Thursday, June 14, 2007

Happy with what you've got?

Complaints about inequitable scheduling of practices and/or games are nothing new. Schools have made adjustments, sometimes willingly, sometimes not, to give girls' teams equitable access to prime practice and game times. Such was the case down in Maryland in Anne Arundel County where, about six years ago, they started rotating the schedules of girls' and boys' soccer, lacrosse, and basketball to provide one primetime (7pm) game start per week for everyone.

But now the county is thinking about going back to previous scheduling pattern: girls at 5 p.m., boys at 7 p.m. because of numerous complaints. And, according to the article, most of the complaints are coming from girls' basketball coaches. Why? Because when the girls' team gets the primetime slot they have to contend with a mass exodus of audience members who leave after the boys' game.

"If anyone has come to our gym to see a Tuesday basketball doubleheader, then you've seen 400 people leave before the beginning of the girls' game," said Broadneck athletic director Ken Kazmarek, a former boys basketball coach at the school who helped institute the current scheduling system. "It's absolutely embarrassing for the girls. I think they would prefer playing in front of a packed house during the third and fourth quarter instead of having an empty gym for the entire game."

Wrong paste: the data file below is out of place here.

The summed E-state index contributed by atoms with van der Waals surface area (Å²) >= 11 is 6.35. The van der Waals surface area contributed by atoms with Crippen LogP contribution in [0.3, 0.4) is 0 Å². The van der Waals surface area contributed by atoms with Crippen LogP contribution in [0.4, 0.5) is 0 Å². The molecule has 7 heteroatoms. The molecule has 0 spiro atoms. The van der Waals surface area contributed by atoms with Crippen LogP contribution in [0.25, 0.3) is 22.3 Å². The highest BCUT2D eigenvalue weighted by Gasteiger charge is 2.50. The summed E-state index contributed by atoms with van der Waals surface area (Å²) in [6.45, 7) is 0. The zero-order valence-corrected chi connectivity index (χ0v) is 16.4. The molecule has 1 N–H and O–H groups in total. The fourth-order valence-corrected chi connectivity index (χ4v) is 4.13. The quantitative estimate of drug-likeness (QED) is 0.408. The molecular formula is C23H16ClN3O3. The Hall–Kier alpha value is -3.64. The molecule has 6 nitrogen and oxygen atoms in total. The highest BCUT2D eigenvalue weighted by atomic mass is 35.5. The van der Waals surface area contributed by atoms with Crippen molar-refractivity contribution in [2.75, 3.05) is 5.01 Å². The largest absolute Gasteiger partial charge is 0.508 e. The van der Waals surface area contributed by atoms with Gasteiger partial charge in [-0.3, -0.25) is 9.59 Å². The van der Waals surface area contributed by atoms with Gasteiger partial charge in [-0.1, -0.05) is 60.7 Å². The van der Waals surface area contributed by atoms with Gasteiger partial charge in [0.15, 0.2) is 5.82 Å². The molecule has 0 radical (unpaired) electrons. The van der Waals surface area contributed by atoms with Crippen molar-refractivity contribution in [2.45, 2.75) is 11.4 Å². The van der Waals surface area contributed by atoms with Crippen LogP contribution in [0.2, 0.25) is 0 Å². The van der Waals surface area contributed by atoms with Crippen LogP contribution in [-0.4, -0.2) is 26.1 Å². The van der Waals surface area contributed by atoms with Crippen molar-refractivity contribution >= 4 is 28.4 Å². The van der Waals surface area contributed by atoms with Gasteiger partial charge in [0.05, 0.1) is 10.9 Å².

The phrase "best of intentions" has been thrown around and we certainly see that; but what message does it send if the county reverts back to its prior scheduling? Did they, after instituting the changes work hard to promote the girls' teams? Is the mass exodus a reaction to the changes; a message from audience members that they liked the status quo and don't want change pushed upon them?

It looks near certain that the scheduling changes will go through with the new/old schedule back in the fall. But I don't think the "we tried it; we didn't like it" excuse necessarily protects the county from future Title IX complaints. And I don't think it sends a good message to anyone about gender equity.

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